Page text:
NHS Ayrshire and Arran Mental Health Services have focused activities on improving engagement to try and reduce potential harm to service users in our care. This has included ensuring that each service user in our SPSPMH test sites are involved in discussion and decision making about choice of medicine; their views on personal safety issues are sought and responded to on a daily basis; personal daily goals are set based on whatever the individual decides is important to them – the same principles are followed for individual or group based therapies. Personal views and preferences influence care planning and service users are also debriefed following any difficult events on the ward. Debriefing doesn’t only introduce a sense of transparency and openness to scrutiny of the more difficult aspects of nursing practice but hopefully also engenders a real partnership approach to ensuring a service user oriented therapeutic environment and care.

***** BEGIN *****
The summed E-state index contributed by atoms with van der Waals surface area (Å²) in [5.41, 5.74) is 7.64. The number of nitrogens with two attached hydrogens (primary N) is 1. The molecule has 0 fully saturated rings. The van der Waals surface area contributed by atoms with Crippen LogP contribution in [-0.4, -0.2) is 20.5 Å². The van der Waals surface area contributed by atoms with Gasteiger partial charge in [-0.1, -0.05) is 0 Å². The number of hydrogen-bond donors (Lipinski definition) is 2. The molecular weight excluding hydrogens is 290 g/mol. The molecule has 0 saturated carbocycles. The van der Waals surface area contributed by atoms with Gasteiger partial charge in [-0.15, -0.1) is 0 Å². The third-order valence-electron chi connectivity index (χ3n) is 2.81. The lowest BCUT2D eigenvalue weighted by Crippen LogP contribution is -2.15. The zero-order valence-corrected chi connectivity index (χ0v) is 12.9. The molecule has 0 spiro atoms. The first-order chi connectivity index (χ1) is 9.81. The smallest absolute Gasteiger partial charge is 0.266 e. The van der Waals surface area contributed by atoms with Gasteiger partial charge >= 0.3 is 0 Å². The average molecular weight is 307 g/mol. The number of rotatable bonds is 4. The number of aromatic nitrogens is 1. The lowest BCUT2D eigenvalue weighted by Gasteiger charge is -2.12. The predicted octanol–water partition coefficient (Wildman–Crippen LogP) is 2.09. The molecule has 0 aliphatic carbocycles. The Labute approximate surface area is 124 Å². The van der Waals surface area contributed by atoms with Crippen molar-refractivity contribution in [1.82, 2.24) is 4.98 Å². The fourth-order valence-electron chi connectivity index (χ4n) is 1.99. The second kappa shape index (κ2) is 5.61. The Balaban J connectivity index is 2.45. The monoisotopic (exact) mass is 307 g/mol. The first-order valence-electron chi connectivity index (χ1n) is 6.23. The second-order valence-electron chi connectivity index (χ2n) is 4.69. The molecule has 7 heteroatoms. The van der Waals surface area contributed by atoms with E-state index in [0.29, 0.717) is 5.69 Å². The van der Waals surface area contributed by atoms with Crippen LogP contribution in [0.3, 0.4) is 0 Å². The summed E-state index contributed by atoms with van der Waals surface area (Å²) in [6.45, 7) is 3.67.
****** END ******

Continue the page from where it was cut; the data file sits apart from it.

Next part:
Use of the Patient Safety Climate Survey, developed with service users in NHS Scotland, helps services reality check their safety orientation from the point of view of those who use them. We  may intuitively think that safety briefings, safety huddles and risk assessments improve patient safety, and they may do so, and staff may feel their ward is “safe” but the crux of our success will be based on the difference our changes to practice makes for the people who use our services. We may ensure people are safe but do they feel safe in our care? This is important from a trauma informed care perspective. NHSaaaPeople can be traumatised from a stay in hospital long after “symptoms” have been treated if we haven’t been given the information we need, or things don’t happen in the way we expect or we are not communicated with – these basics of care affect our sense of safety and security. This reminds us that it is the person that’s important, not a set of symptoms.